Posts tagged: music
From Abraham Lincoln
And George Washington
Luke and I were looking at Hieronymus Bosch’s painting The Garden of Earthly Delights and discovered, much to our amusement, music written upon the posterior of one of the many tortured denizens of the rightmost panel of the painting which is intended to represent Hell. I decided to transcribe it into modern notation, assuming the second line of the staff is C, as is common for chants of this era.
so yes this is LITERALLY the 600-years-old butt song from hell
EDIT: I still can’t believe this took off like it did this is crazy??? Just wanted to let people know that there are indeed errors in the transcription and this is indeed not a very good recording (I threw this together in like 30 minutes at 1 in the morning,) but I’m working with the music department at my college to get the transcription more accurate!
in the meantime enjoy this fantastic choral arrangement by wellmanicuredman i’m in love
Screen Editor alex considers Dolly Parton and Elvis Presley.
"Dolly Parton and Elvis Presley. Two cultural icons born a decade apart, both grew up poor in Tennessee and became musical legends. They also both have major tourist attractions dedicated to them – Dollywood and Graceland – but the big difference there is that one of them is still alive and owns part of it. Well, that and the roller coasters. I’m intrigued by the difference between an attraction dedicated to a living person vs a dead one, although I suppose that only applies if you don’t believe any of the Elvis sightings."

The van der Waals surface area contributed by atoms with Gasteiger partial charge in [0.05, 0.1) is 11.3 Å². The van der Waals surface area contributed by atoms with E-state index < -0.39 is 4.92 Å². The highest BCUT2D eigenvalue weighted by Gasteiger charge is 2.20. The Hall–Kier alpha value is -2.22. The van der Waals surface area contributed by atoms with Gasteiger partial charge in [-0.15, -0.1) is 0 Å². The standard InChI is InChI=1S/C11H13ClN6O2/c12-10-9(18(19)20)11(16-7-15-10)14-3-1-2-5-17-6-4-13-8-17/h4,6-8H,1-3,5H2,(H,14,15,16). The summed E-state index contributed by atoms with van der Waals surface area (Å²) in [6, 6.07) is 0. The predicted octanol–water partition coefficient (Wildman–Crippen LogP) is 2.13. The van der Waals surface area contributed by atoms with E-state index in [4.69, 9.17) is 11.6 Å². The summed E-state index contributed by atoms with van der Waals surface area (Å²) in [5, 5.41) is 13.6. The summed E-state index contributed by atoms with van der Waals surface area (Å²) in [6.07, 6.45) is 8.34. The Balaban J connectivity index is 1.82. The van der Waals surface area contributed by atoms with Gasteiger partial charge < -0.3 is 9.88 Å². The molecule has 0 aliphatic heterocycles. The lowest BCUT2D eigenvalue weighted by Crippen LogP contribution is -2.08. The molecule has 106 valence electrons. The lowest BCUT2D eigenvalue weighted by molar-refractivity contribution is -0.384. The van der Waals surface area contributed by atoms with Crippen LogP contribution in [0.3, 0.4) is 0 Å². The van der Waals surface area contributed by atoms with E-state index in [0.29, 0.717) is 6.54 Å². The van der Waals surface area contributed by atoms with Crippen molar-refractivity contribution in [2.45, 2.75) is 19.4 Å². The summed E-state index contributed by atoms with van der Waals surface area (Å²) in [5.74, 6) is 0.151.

Happy Birthday to Chow Yun-Fat! Sally Yeh sings.
This week at The Gutter, Guest Star Todd Stadtman writes about The War Of The Gargantuas' “lone pop musical interlude.”
It’s no coincidence, then, that Ishiro Honda’s War of the Gargantuas, a fixture of the UHF band during my youth, has proven to be a childhood entertainment that has in later years demonstrated a particularly adhesive quality. And that’s not true just for me. Gargantuas seems to have left its imprint on a lot of us, and its most universally relived moment, perhaps unsurprisingly, is its lone pop musical interlude. This, of course, takes place in a swanky roof top lounge, at which an assortment of nice Japanese ladies and gentlemen in their evening going-out clothes spectate a Caucasian lady singing a song in front of a live band.
Screen Editor alex wonders just when exactly he can no longer enjoy the art because of the artist.
This, in combination with the homophobic media bumbling of several San Francisco 49ers players prior to Superbowl XLVII, left me pondering the dilemma of bad people making good art. If someone is a reprehensible person, what does it make me if I find their creations beautiful? At the low end of the spectrum, readers might have enjoyed my writing, blissfully unaware that during the process I broke a toy, a promise, possibly a toddler’s heart, and barely resisted tossing my 19 year old cat out into a snowbank. More serious are the ever-popular examples of Wagner’s anti-Semitism or Ezra Pound’s proto-fascism, and somewhere in the middle of the road lies my ability to appreciate the athleticism of football players even when they don’t support my access to equal human rights.